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5,000-year-old stepwell found in Dholavira

5,000-year-old stepwell found in Dholavira, said to be largest in India

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An ancient stepwell has reportedly been found in Dholavira, one of the largest cities of the Indus Valley Civilization. The 5,000-year-old stepwell is said to be three times bigger than the Great Bath at Mohenjo Daro, and is described by The Times of India as the “largest, grandest, and the best furnished ancient reservoir discovered so far in the country.”

Archaeologists from the Archaeological Survey of India and IIT-Gandhinagar have plans to study many aspects of the discovery, including water flow patterns, ancient water conservation efforts, and the evidence of manufacturing at the time, as revealed by the beads and semi-precious stones discovered at the site.

According to inSerbia News the newly found stepwell is 73.4m (240 ft) long, 29.3m (96 ft) wide and 10m (32.8 ft) deep, much larger than the famous Great Bath, uncovered in 1926, which is 12m (39.3 ft) long, 7m (22.9 ft) wide and 2.4m (7.8 ft) deep.

The Great Bath is one of the features of the ancient ruins of Mohenjo Daro, a Bronze Age metropolis. Excavations of the city revealed 40,000 artifacts and many skeletal remains.

The Great Bath of Mohenjo Daro

The Great Bath of Mohenjo Daro before the “citadel mound”. M. Imran (Creative Commons)

Stepwells are ponds or wells with stairs descending into them. They were used for water conservation and access, but also served as sites for religious ceremonies and rituals. Some were used as monuments, and are highly decorated with elaborate carved images.

The new find in Dholavira is described as being similar to the elaborate Queen’s Stepwell - Rani-ki-Vav – a 2014 addition to UNESCO’s World Heritage List.

Some remain skeptical at the Dholavira claims. Scroll.In writes that the site is a well, but should not qualify as a stepwell, and instead be called a reservoir. The news site acknowledges that the well is larger than the Great Bath of Mohenjo Daro.


The elaborately constructed and carved Rani-ki-Vav, also known as the Queen’s Stepwell. B. Gagnon (Creative Commons)

The Indus Valley civilization (also called the Harrapan era) was the earliest known cultures of the Old World, dating from approximately 3300 to 1900 BCE. Wikipedia notes that the major centers of Dholavira and Mohenjo Daro were known for “their urban planning, baked brick houses, elaborate drainage systems, water supply systems, and clusters of large non-residential buildings.”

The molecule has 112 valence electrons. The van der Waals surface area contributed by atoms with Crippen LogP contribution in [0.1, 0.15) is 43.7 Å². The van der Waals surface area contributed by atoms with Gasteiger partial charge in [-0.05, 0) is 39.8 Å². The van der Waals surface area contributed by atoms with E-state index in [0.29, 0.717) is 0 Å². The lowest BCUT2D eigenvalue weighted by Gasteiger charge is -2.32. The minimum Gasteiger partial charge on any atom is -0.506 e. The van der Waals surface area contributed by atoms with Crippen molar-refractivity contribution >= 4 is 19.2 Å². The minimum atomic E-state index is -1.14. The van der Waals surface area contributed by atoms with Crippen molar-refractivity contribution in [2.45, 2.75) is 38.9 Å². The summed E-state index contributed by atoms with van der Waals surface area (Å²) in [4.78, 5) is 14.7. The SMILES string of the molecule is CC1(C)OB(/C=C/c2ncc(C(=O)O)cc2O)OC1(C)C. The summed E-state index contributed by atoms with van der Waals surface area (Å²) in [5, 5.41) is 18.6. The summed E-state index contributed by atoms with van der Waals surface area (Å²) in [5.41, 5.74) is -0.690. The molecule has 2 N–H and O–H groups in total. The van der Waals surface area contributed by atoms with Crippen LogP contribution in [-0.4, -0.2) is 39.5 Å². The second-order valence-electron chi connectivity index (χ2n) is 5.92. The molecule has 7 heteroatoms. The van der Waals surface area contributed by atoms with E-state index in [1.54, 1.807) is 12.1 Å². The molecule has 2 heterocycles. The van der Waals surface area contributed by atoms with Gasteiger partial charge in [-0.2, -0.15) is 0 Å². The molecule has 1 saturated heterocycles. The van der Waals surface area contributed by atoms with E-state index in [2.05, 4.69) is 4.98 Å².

Featured image: 5,000-year Harappan stepwell found in Dholavira. (TheTimesofIndia)

By Liz Leafloor



DeAegean's picture

Must have been such a relaxing place. Such beautiful design. Must have been quite the sight to see back in those times.

Why is this large stepwell only now discovered?

Or is it only now that it came to the attention of archeologists. Is there water in it still?

Sunny Young

But if it's a deep well, it could be likely that it's still a surviving water source. My only reason is that, if it used to be a water source, what's stopping it from not still being a water source? Maybe the water level has dropped a lot since it was in use but it may still at least be damp.. Possibly, anyway!

Thanks for your question.

The researchers quoted by suggest that archaeologists were aware of the surrounding reservoir site 15 years ago.

The researchers quoted by The Times of India seem to have newly identified the stepwell, within that previously known reservoir. That team will be continuing to do research on site.

The photo provided doesn't show the bottom of the well, and it's not clear if there is water in it or not. There's no mention of water from any sources.

Why is this large stepwell only now discovered?

Or is it only now that it came to the attention of archeologists. Is there water in it still?

Sunny Young


Liz Leafloor is former Art Director for Ancient Origins Magazine. She has a background as an Editor, Writer, and Graphic Designer. Having worked in news and online media for years, Liz covers exciting and interesting topics like ancient myth, history,... Read More

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